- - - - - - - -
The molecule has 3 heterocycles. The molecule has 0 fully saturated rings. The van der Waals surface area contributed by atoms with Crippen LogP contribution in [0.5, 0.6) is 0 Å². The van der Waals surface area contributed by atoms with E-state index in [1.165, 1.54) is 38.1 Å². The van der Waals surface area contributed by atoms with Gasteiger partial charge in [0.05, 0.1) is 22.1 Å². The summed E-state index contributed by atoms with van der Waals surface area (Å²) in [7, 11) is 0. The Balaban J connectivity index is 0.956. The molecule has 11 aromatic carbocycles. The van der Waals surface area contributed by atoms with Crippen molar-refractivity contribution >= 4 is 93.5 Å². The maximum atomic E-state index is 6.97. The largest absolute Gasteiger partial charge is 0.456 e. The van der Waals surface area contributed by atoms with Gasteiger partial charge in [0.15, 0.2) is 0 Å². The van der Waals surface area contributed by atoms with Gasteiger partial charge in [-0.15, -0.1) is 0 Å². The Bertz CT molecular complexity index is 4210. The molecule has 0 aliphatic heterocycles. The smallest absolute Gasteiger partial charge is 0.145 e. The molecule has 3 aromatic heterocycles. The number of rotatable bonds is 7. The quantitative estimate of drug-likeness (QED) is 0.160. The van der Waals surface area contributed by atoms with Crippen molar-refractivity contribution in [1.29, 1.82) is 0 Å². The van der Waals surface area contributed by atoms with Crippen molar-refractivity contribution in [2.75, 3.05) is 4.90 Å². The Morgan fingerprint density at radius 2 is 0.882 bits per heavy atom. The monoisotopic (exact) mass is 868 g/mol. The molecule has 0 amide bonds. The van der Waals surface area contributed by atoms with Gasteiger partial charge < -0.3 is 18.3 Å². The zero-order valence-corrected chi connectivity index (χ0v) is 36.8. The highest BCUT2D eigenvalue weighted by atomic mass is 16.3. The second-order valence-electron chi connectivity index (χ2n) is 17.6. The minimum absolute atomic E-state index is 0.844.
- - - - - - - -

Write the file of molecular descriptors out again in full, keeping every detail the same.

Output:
The molecule has 3 heterocycles. The molecule has 0 fully saturated rings. The van der Waals surface area contributed by atoms with Crippen LogP contribution in [0.5, 0.6) is 0 Å². The van der Waals surface area contributed by atoms with E-state index in [1.165, 1.54) is 38.1 Å². The van der Waals surface area contributed by atoms with Gasteiger partial charge in [0.05, 0.1) is 22.1 Å². The summed E-state index contributed by atoms with van der Waals surface area (Å²) in [7, 11) is 0. The Balaban J connectivity index is 0.956. The molecule has 11 aromatic carbocycles. The van der Waals surface area contributed by atoms with Crippen molar-refractivity contribution >= 4 is 93.5 Å². The maximum atomic E-state index is 6.97. The largest absolute Gasteiger partial charge is 0.456 e. The van der Waals surface area contributed by atoms with Gasteiger partial charge in [0.15, 0.2) is 0 Å². The van der Waals surface area contributed by atoms with Gasteiger partial charge in [-0.15, -0.1) is 0 Å². The Bertz CT molecular complexity index is 4210. The molecule has 0 aliphatic heterocycles. The smallest absolute Gasteiger partial charge is 0.145 e. The molecule has 3 aromatic heterocycles. The number of rotatable bonds is 7. The quantitative estimate of drug-likeness (QED) is 0.160. The van der Waals surface area contributed by atoms with Crippen molar-refractivity contribution in [1.29, 1.82) is 0 Å². The van der Waals surface area contributed by atoms with Crippen molar-refractivity contribution in [2.75, 3.05) is 4.90 Å². The Morgan fingerprint density at radius 2 is 0.882 bits per heavy atom. The monoisotopic (exact) mass is 868 g/mol. The molecule has 0 amide bonds. The van der Waals surface area contributed by atoms with Gasteiger partial charge < -0.3 is 18.3 Å². The zero-order valence-corrected chi connectivity index (χ0v) is 36.8. The highest BCUT2D eigenvalue weighted by atomic mass is 16.3. The second-order valence-electron chi connectivity index (χ2n) is 17.6. The minimum absolute atomic E-state index is 0.844.